The Reward for a Job Well Done - Casual

Discussion in 'Peer Review Workshop' started by Sparrow, Sep 28, 2017.

  1. Sparrow

    Sparrow Hestia of the Hearth

    Margaret watched the last of them reach the edges of the meeting-place. A gentle tilt of her head brought the black cloak hood over her eyes, shift of her arms covered her hands, a whispered small-spell blended her in with the wall behind her.

    To be invisible, don’t move, she had taught many a youngster.

    Some of them were about to look back, and she would be gone. The legend would thrive.

    She could still feel the touch of their hands - gang leaders, thieves, pimps, swearing fealty to her and to the treaty it had taken nine months to forge. Margaret chucked silently at the gestation parallel. She could still feel the touch, also, of two perfectly placed daggers, of four trusting children’s hands, of foreign coins. Her nobles thirsted, as parched for order as the king’s court - and she, in contrast, could deliver on promises. A word or two, a favor, a missing heir and lever, a meal for the starving, a show of respect for the hopeless - these were her tools, more powerful than the sword or law. It was she who had rescued her city from war, pillage, degeneration. She was Badonica’s shadow queen, and moved now slowly and quietly through the streets toward her anonymous rooms above the Mertcian bakery.

    Something glowed in the street. A person glowed: in the middle of the street at an impeccably laid tea with shining, snow-white linens sat a glowing white person. The table was set for two and no one else riding, walking, lurking the wee hours of Horswel Street acknowledged its presence - not a glance, not a step to the side, simply missed it by inches.

    Margaret approached and the shining one in white looked up. “Are you Death?” asked the mortal one in black.

    “I am,” replied the woman, whose eyes were a pale lavender, “but that is not relevant at this moment. Do join me.”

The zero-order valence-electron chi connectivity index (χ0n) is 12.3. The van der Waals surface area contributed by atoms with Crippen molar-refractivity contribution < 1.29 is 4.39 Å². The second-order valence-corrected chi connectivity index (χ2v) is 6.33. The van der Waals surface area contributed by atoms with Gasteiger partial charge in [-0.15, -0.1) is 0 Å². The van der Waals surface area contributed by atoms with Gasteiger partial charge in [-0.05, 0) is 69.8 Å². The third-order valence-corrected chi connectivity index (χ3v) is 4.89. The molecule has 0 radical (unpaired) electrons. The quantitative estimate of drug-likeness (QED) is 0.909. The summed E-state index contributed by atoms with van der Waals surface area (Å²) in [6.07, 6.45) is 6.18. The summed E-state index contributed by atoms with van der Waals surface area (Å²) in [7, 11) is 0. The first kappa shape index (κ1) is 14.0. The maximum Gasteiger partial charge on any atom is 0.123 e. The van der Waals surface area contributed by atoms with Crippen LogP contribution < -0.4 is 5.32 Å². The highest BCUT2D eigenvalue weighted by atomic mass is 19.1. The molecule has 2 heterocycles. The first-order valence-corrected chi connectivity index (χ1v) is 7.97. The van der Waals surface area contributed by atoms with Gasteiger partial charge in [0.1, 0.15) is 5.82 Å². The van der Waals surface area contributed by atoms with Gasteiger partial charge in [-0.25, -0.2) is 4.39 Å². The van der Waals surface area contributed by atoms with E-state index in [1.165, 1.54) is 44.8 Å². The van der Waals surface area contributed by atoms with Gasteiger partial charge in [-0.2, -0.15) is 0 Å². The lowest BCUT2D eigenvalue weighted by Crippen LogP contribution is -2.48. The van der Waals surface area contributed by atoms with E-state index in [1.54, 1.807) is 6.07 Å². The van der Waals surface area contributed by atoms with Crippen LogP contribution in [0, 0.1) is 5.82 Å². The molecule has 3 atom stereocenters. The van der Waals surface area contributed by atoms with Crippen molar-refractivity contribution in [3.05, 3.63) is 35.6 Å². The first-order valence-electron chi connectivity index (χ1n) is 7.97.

Margaret waited, ascertained that no compulsion had been laid on her, and perched in the second scroll-back chair.

    “You have worked an impossibility here.”

    Margaret only nodded.

    “This is not the only place that suffered in the war. Your touch is needed elsewhere.”

    “Where?”

    “Godmount. We fought, we died, we did… much worse than that to each other and to the mortals. The City of the Gods is a ruin, body and soul.”

    Margaret blinked. Calculated. “I would have to have autonomy,” she said.

    The shining woman poured tea. “I can see that. But there is much for you to know, things we need to tell you. I-”

    “And I would have to have parity.”

    Apparently Death was unused to interruptions. She closely scanned Margaret’s weathered face and silvered temples. “Yes. You have a snowball’s chance, which is better odds than I have seen elsewhere. You would have full standing among us.” She poured the second cup and let the mortal choose her cup and saucer. “What will you be goddess of?” She offered honey.

    Margaret accepted, and spooned a small amount into her tea. "I am Night.”
     
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